ImpactAlpha, June 27 – Climb Hire lets learners pay as they earn, like some of the other tech-training startups and coding bootcamps touting their digital era trade school programs. But the San Francisco-based startup goes further: giving its graduates a cut of the organization’s earnings.
A group of philanthropic backers including Google.org, former Google Chairman Eric Schmidt’s charitable initiative Schmidt Futures, and the Charles and Lynn Schusterman Family Foundation have given Climb Hire $2 million in grant funding to see if its model has legs.
Climb Hire offers a hybrid online-in person skills training program, providing learners/members 200 hours of instruction over 16 weeks. The program can be completed at night and on weekends. Students get paid a stipend for completing assignments during the program. And when they’re done, they pay a flat $150-per-month for four years after securing a job paying $45,000 or more.
Graduates then also become part-owners of Climb Hire’s planned for-profit staffing agency, where they will earn a share of recruitment fees from employers.
The company was started by Nitzan Pelman, who spent 20 years in K-12 and higher education before realizing that education was no longer a guaranteed ticket out of poverty.
“Most people go to college because they think they’re going to get a better job, then they end up dropping out, leaving with debt and then going into retail jobs,” Pelman tells ImpactAlpha. “There are repercussions to that, and not a ton of accountability [on colleges] for what happens to these students.”
Pelman wanted to create a pathway to better paying jobs for low-income, low-skilled earners, particularly those who didn’t complete advanced degrees. Climb Hire’s model focuses on quick but relevant up-skilling, affordability, and most importantly, network building.
“You’re eight-times more likely to get a job through a referral,” says Pelman. Yet, lower-income workers don’t often have strong professional networks to lean on for opportunities. Climb Hire opted for a cooperative model to incentivize community and network building among its members.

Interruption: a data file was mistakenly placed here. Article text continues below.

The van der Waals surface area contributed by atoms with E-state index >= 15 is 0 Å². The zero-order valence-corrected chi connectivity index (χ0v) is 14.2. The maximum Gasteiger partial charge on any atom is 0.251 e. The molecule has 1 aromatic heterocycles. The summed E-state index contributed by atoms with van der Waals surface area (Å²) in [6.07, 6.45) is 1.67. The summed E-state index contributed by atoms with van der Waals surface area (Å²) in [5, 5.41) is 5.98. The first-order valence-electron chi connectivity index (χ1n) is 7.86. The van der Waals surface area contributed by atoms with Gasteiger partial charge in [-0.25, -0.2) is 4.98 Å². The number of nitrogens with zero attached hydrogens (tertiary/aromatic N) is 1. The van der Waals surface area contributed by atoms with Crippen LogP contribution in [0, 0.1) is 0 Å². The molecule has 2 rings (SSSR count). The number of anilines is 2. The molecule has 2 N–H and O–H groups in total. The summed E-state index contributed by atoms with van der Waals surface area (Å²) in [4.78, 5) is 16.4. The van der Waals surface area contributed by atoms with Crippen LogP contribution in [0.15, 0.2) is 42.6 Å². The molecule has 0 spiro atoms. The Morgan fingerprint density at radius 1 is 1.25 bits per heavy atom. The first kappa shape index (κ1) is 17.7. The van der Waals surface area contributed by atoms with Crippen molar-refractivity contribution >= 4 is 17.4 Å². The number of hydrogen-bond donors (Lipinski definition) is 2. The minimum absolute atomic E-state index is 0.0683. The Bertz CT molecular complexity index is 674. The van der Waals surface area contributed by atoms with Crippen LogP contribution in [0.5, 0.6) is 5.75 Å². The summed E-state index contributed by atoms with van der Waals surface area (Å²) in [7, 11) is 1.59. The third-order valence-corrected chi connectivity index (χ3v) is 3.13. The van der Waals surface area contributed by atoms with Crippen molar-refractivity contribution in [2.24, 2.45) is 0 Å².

“Social capital is an important avenue for wealth creation. It’s very hard for people to create wealth just based on income alone,” Pelman explains.
Pelman acknowledges that jobs earning $45,000 per year, particularly in high-cost cities like San Francisco, aren’t on the fast-track for wealth creation. But relatively speaking, that benchmark is nearly double what most of Climb Hire’s applicants are earning, she says. (Applicants earn an average of $24,000 per year, mostly in retail.)
And Climb Hire’s program is designed to enable people to make that income and career jump quickly. Its four-month program focuses on Salesforce software training, which is an in-demand skill that can be taught on a part-time basis in a few months.
Alternative tuition models
Climb Hire’s doesn’t charge anything until students have completed the program and secured a job. Its payment model is effectively an income share agreement (ISA), and it tracks with a growing trend that pegs tuition and fees to student outcomes, namely their ability to score a well-earning job. Such models are designed to hold educators more accountable to learners and are being adopted widely by college-alternatives, like coding schools Holberton and Lambda, and accelerated undergraduate program Make School. Some universities are also changing their tuition repayment models, and startups like Vemo are moving in to help.
Pelman uses the term income share agreement reluctantly, however, because she says that while ISAs are improving educators’ accountability to students, a number of them far exceed the value of the education they’re providing. Climb Hire’s flat-rate payment plan is set up to cover only the cost of the next student who enrolls.
“We’re trying to create a financially sustainable model that not profit off of low income people,” she says.
Climb Hire’s first cohort of 40 learners kicks off in July.